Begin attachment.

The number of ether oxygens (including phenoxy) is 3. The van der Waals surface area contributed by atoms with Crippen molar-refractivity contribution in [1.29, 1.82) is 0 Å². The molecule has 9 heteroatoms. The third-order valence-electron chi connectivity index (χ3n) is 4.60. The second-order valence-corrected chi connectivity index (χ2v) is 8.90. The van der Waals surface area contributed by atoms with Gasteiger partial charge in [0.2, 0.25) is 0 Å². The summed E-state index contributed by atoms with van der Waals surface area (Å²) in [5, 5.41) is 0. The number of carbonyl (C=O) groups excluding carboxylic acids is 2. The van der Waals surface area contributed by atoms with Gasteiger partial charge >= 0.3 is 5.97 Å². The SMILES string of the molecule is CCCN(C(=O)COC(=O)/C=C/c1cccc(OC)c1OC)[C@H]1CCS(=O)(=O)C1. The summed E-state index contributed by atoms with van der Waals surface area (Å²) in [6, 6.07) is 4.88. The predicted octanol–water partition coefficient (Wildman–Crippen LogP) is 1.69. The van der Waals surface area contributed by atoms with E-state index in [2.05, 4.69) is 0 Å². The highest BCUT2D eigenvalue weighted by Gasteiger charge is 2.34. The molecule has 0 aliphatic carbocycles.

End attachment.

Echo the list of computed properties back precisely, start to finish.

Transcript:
The number of ether oxygens (including phenoxy) is 3. The van der Waals surface area contributed by atoms with Crippen molar-refractivity contribution in [1.29, 1.82) is 0 Å². The molecule has 9 heteroatoms. The third-order valence-electron chi connectivity index (χ3n) is 4.60. The second-order valence-corrected chi connectivity index (χ2v) is 8.90. The van der Waals surface area contributed by atoms with Gasteiger partial charge in [0.2, 0.25) is 0 Å². The summed E-state index contributed by atoms with van der Waals surface area (Å²) in [5, 5.41) is 0. The number of carbonyl (C=O) groups excluding carboxylic acids is 2. The van der Waals surface area contributed by atoms with Gasteiger partial charge >= 0.3 is 5.97 Å². The SMILES string of the molecule is CCCN(C(=O)COC(=O)/C=C/c1cccc(OC)c1OC)[C@H]1CCS(=O)(=O)C1. The summed E-state index contributed by atoms with van der Waals surface area (Å²) in [6, 6.07) is 4.88. The predicted octanol–water partition coefficient (Wildman–Crippen LogP) is 1.69. The van der Waals surface area contributed by atoms with E-state index in [2.05, 4.69) is 0 Å². The highest BCUT2D eigenvalue weighted by Gasteiger charge is 2.34. The molecule has 0 aliphatic carbocycles.